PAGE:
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Who Would Be On Your “Bucket List”?

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Who Would Be On Your “Bucket List”?

Good post from John Jantsch of Duct Tape Marketing on a new approach to “bucket lists”:

Instead of focusing on the places you want to go, focus on the people you want to meet.

Exercise: create a list of 25 people in the business world that you really want to meet.

&#8220 Challenge yourself to ‘check off’
at least a few people every year. &#8221

Your list can include corporate executives and founders of successful retail businesses outside of jewelry. It will probably also include experts and gurus of national renown. There will probably be some jewelry designers, and maybe even gemologists, gem-cutters, diamantaires, plus leaders of industry groups or associations. Be sure your list includes some jewelry retailers whose stories you admire — the self-made successes, the bold marketers, the creative merchandisers, the customer-service geniuses. You might also want to include a few businesspeople in your community — people whose style you admire, people who can help you connect socially, people who you can possibly cooperate with in terms of business.

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Don’t fuss too much. Your list will evolve over time. Once your list is complete, challenge yourself to “check off” at least a few people every year. Possible places you can meet bucket-list targets: jewelry industry trade shows, general retail trade shows, local business events, speeches at your local university.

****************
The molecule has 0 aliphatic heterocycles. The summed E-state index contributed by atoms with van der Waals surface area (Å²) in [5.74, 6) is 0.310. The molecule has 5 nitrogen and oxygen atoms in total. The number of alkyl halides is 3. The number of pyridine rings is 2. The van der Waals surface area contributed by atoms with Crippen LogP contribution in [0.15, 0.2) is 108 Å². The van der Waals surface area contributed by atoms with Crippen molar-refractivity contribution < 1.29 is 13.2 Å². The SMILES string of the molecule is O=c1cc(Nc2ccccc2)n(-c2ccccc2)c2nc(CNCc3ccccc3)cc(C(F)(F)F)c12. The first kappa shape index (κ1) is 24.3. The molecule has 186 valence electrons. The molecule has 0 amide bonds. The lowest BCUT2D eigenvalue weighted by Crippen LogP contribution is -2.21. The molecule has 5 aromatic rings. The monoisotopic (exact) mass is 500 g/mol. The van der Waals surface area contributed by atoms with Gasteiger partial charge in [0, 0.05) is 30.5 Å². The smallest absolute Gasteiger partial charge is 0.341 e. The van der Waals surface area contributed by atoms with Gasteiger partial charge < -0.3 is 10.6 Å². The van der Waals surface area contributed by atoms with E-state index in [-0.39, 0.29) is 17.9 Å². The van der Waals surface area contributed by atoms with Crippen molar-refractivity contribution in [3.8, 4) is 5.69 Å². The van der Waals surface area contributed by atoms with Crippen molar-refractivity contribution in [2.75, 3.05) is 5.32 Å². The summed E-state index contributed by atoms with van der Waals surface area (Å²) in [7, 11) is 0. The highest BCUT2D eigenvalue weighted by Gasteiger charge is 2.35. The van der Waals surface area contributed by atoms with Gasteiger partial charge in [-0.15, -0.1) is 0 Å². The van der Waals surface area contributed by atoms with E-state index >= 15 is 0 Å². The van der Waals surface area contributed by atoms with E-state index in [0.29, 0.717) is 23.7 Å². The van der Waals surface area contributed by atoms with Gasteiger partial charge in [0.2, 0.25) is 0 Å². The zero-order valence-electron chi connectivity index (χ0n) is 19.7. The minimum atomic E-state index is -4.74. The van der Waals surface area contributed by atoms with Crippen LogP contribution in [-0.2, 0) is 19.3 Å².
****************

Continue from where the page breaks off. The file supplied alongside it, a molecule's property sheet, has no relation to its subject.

If you’re confident you’ll have the opportunity to meet someone on your list, have question or two ready. Who knows? You might form a new business relationship. Or you might just learn the wisdom of the ages.

In the meantime, for those on your list who you admire most, but don’t think you’ll be able to meet any time soon, take the opportunity to learn more about them. Read their books or biographies (if available). Watch their video interviews. Keep an eye out for speaking engagements or opportunities to meet. In essence, act like a stalker … well, with the exception of hanging out in their driveway at night and sending letters containing locks of your hair. But you get the point.

What you’re really doing, of course, is finding new role models. And the purpose of role models is simple: to inspire.

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If It’s Time to Consolidate, It’s Time to Call Wilkerson

When Tom Moses decided to close one of the two Moses Jewelers stores in western Pennsylvania, it was time to call in the experts. After reviewing two candidates, Moses, a co-owner of the 72 year-old business, decided to go with Wilkerson. The sale went better than expected. Concerned about running it during the pandemic, Moses says it might have helped the sale. “People wanted to get out, so there was pent-up demand,” he says. “Folks were not traveling so there was disposable income, and we don’t recall a single client commenting to us, feeling uncomfortable. It was busy in here!” And perhaps most importantly, Wilkerson was easy to deal with, he says, and Susan, their personal Wilkerson consultant, was knowledgeable, organized and “really good.” Now, the company can focus on their remaining location — without the hassle of carrying over merchandise that either wouldn’t fit or hadn’t sold. “The decision to hire Wilkerson was a good one,” says Moses.

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David Squires

Who Would Be On Your “Bucket List”?

Published

on

Who Would Be On Your “Bucket List”?

Good post from John Jantsch of Duct Tape Marketing on a new approach to “bucket lists”: